The differential diagnosis of oliguric renal failure, thrombocytopenia and thrombotic microangiopathic hemolytic anemia (MAHA) (evidenced by the red blood cell fragments, increased LDH and decreased haptoglobin) in a post partum setting includes acute fatty liver of pregnancy (AFLP), HELLP syndrome (hemolysis, elevated liver enzymes and low platelets), thrombotic thrombocytopenic purpura / hemolytic uremic syndrome (TTP/HUS), disseminated intravascular coagulation (DIC) and preeclampsia (table 1). Differentiating among these conditions is critical because they respond to different therapeutic modalities and the laboratory is often critical in making these distinctions.
|Table 1. Laboratory Differential Diagnosis
in Pregnancy Associated Thrombotic Microangiopathies*
|Abnormal PT/PTT||N||Y||N||Y||Y or N|
|Abnormal liver function tests||N||Y||Y||N||N|
|Abnormal renal function tests||Y||N||N||N||N|
|*adapted from Fricke et al|
HELLP syndrome is seen in 5% of patients with preeclamsia; 70% of cases occur antenatally and 30% occur within the first 48 hours post partum. Thrombocytopenia, microangiopathic hemolytic anemia, moderately abnormal liver function tests (LFT) and usually mildly abnormal renal function tests are characteristically present. Antepartum preeclampsia developes most commonly in nulliparous women and is characterized by proteinuria, edema and hypertension. Hemolysis is rare, and mild thrombocytopenia is present in 10-15% of cases. LFTs are minimally affected, and renal failure is rare. This patient did not have hypertension and LFTs were only transiently abnormal, making HELLP syndrome and preeclampsia less likely.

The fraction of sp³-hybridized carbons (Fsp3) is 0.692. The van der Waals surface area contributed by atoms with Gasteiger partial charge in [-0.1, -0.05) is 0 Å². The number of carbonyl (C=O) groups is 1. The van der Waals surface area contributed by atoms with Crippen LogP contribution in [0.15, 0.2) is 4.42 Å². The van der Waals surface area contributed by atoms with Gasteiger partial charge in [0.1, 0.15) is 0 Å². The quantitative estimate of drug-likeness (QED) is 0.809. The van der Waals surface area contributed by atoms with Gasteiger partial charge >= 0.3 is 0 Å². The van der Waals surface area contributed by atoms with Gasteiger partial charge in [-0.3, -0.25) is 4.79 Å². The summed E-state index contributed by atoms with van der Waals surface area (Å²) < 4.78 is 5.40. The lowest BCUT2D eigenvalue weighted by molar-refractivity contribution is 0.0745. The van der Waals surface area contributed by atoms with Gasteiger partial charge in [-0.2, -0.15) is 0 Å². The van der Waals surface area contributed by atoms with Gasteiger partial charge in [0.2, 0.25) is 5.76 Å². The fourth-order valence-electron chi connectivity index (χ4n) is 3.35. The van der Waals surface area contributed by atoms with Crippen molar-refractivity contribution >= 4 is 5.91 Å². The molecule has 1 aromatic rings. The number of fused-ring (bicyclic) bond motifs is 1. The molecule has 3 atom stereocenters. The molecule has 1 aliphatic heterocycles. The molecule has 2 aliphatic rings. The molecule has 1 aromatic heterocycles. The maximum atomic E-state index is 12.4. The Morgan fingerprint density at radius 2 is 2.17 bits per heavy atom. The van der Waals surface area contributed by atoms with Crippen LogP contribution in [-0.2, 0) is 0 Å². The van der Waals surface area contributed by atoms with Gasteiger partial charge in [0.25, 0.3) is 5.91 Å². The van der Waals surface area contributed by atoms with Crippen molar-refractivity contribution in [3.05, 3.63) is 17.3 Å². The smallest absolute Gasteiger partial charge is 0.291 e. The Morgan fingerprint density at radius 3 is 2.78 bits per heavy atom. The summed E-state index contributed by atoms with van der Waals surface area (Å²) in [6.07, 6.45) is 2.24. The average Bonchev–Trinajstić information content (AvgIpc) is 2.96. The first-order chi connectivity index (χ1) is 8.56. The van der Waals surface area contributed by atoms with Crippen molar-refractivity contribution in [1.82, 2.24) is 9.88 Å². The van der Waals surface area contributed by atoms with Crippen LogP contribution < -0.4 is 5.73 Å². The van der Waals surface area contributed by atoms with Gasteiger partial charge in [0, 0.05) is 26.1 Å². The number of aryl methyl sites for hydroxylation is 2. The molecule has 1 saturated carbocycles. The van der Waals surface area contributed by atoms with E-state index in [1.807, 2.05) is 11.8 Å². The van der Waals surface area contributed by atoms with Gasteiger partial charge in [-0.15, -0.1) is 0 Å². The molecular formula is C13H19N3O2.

AFLP is characterized by acute hepatic failure with a significant elevation of LFTs. Renal function abnormalities tend to be mild. DIC often accompanies AFLP. This patient presented with transiently elevated LFTs with normal coagulation studies, making AFLP less likely.
DIC is a consumptive coagulopathy which may develop primarily or secondary to numerous obstetrical causes (severe preeclampsia, AFLP, retained products of conception). Patients characteristically have elevated PT, PTT, FDPs, which were lacking in this patient.
TTP/HUS is characterized by thrombosis which is localized in HUS or systemic in TTP. Coagulation studies are normal. TTP is characterized by the classic pentad of neurologic symptoms, MAHA, thrombocytopenia renal impairment and fever, but all 5 features are infrequently present. HUS presents with a triad of symptoms including severe renal impairment, variable thrombocytopenia, and thrombotic MAHA.
These conditions often will share clinical and laboratory features, and at times progress from one to another.